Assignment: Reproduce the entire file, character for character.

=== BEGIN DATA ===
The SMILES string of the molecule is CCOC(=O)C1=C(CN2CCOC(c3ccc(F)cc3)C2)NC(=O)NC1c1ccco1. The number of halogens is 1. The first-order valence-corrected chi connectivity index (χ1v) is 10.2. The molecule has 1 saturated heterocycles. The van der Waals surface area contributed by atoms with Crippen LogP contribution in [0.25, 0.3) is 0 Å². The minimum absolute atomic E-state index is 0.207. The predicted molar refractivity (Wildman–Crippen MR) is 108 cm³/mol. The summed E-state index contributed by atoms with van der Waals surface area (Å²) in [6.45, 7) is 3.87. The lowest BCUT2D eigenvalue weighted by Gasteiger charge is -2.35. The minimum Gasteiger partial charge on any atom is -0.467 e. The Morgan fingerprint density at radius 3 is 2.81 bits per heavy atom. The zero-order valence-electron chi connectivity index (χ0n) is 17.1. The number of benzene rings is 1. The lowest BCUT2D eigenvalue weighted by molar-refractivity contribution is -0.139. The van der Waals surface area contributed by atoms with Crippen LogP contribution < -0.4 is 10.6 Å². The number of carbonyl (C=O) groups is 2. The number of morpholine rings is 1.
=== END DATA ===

The SMILES string of the molecule is CCOC(=O)C1=C(CN2CCOC(c3ccc(F)cc3)C2)NC(=O)NC1c1ccco1. The number of halogens is 1. The first-order valence-corrected chi connectivity index (χ1v) is 10.2. The molecule has 1 saturated heterocycles. The van der Waals surface area contributed by atoms with Crippen LogP contribution in [0.25, 0.3) is 0 Å². The minimum absolute atomic E-state index is 0.207. The predicted molar refractivity (Wildman–Crippen MR) is 108 cm³/mol. The summed E-state index contributed by atoms with van der Waals surface area (Å²) in [6.45, 7) is 3.87. The lowest BCUT2D eigenvalue weighted by Gasteiger charge is -2.35. The minimum Gasteiger partial charge on any atom is -0.467 e. The Morgan fingerprint density at radius 3 is 2.81 bits per heavy atom. The zero-order valence-electron chi connectivity index (χ0n) is 17.1. The number of benzene rings is 1. The lowest BCUT2D eigenvalue weighted by molar-refractivity contribution is -0.139. The van der Waals surface area contributed by atoms with Crippen LogP contribution < -0.4 is 10.6 Å². The number of carbonyl (C=O) groups is 2. The number of morpholine rings is 1.